A couple of weeks ago, during the prolonged spiral of illness at my house, my daughter discovered the movie Ella Enchanted and rewatched it daily for the duration of her fever. When I asked her whether it was too scary for her little brother, she said, “Well, it does have a bad guy in it. He doesn’t look scary, but he’s a sneaky bad guy…and those are the worst kind!”
In the weeks since then, I’ve developed a healthy respect for sneaky weather systems, as well. Winter has finally arrived, and we’ve been clobbered repeatedly (and happily, for the most part) by snow storms that weren’t meant to amount to anything…but did.
This morning is just the latest example. I bundled up the kids in their winter boots, tucking their tennis shoes into their backpacks, and hurried them out the door for our blustery walk to school only to discover, as my littlest guy hit the street and instantly landed on his backside, that the “isolated flurries” had gathered momentum, coating everything with a layer of extra-slippery powder. And it was still coming down. In fact, the further we walked, the whiter the air became until we were struggling to see where the un-shoveled sidewalks gave way to the road. Our eyelashes were flocked…and our hats and our gloves. And the kids were laughing as we walked into the wind.
I’m pretty sure I once saw something like it in an episode of Little House on the Prairie.
After delivering each of them to their classrooms, I paused in front of the double doors to contemplate the dizzy swirl of snow, and I deliberated whether to forge ahead with my usual morning walk along a trail that winds for almost exactly 10,000 me-sized steps, or whether to pick my way home immediately and get warm. You might think this question should not have presented itself as a question at all: Anyone in her right mind would have walked home, drawn a bath, and congratulated herself for having a warm, empty house on a snowy morning. Clearly. However, sometime during the past ten years, my husband seems to have persuaded me of the (possibly foolhardy) value of discomfort and the (dubious) honor of being tough. So off I went, foolhardily cold and dubiously tough, earbuds in place, hat pulled low and collar pulled high, into the sneaky mini-blizzard.
The walk had its moments of stark beauty–as when a red-tailed hawk swooped spectacularly low over the trail just ahead of me–but, mostly, I froze my hiney off and fantasized about the cup of coffee I would make as soon as I returned to my blessedly empty, cozily warm house on a snowy morning.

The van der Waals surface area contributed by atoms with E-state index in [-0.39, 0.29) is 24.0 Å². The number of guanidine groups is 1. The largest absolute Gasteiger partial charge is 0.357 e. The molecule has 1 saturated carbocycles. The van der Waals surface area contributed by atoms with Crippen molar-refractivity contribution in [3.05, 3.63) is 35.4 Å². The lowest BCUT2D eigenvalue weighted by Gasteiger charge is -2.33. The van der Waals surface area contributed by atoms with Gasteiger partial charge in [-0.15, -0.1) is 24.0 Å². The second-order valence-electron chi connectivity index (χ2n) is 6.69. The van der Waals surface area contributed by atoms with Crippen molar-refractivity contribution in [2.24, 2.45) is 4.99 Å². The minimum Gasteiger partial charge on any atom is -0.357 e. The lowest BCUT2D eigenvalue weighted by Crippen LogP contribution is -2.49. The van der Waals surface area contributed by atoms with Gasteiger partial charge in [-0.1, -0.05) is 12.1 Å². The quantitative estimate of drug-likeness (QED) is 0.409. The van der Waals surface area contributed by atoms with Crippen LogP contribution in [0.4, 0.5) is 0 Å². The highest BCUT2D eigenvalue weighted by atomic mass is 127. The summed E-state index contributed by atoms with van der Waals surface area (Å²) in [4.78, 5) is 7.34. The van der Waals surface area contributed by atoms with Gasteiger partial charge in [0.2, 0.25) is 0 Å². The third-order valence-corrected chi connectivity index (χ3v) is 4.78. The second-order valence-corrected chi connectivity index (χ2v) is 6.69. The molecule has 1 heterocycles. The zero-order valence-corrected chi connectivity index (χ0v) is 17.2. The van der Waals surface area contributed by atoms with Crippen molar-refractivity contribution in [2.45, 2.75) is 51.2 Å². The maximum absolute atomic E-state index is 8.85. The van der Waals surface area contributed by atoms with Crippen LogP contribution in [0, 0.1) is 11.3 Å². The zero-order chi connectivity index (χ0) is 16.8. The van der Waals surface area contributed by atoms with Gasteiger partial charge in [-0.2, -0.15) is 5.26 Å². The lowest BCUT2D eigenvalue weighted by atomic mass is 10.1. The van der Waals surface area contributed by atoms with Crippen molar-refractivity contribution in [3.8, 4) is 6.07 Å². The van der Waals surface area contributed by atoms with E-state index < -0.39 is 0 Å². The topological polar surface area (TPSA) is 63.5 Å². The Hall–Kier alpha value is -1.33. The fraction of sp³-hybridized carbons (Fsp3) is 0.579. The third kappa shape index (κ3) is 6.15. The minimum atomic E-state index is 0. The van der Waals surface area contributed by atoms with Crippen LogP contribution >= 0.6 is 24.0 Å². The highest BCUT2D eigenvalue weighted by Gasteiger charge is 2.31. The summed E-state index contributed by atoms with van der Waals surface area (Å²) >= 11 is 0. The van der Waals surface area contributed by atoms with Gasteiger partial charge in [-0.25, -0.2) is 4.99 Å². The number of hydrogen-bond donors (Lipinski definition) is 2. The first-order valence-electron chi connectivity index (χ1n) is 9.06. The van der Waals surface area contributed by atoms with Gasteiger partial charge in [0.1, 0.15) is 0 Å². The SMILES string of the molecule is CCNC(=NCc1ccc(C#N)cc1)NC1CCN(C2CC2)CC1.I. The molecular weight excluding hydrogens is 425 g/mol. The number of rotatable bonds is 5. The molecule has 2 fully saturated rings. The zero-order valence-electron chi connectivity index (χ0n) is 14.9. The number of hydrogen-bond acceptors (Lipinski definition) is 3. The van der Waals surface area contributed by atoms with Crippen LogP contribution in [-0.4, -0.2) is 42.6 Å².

In an hour’s time, I made it home, and I made the cup of coffee. And the contrast between the sharp cold of the outdoors and the creamy warmth of that cup rendered every step of the walk worth it.
I can’t contend that this is a true recipe, but it is a true friend: I drink at least a couple of cups this way every day, so it accounts for a frightening percentage of my daily caloric intake without contributing any actual nutrition, but it also makes me happy, so I’ll defend its role in my daily routine.
It relies on one of my favorite possessions:
Isn’t it beautiful? <Wistful sigh>
A milk frother of the low-tech variety. I’ve owned about ten of these in the last five years because I kept breaking them…until I discovered this particular model which is glass-free and also free of bolts and screws and metal coils, which tend to get gunky and/or broken. Amazon tells me that I bought it more than a year ago, and it’s still in perfect working order!
I believe you could put almost anything in this frother, aerate it, and improve its mouthfeel and flavor. That said, this is what I put in mine:
- Milk (sometimes with a splash of half-and-half because, frankly, more fat makes it taste better!)
- Strong brewed coffee (It doesn’t need to be hot for this particular concoction. When I have hot coffee, I froth only the milk, which is more traditional, but less interesting, right? )
- Agave syrup (which tastes caramelly and clean–no hint of the tropical about it, despite its exotic name)
I stir it all up and put it over medium heat until it’s simmering.
Then I pump the handle up and down several times and let it sit for about 30 seconds (to allow more of the liquid to settle out of the froth) before pouring it into my mug.
Then I drink it.
Come visit me, and I’ll make you a cup!
P.S. Not snowing at your house? When it’s not cold outside, these are just as good on ice!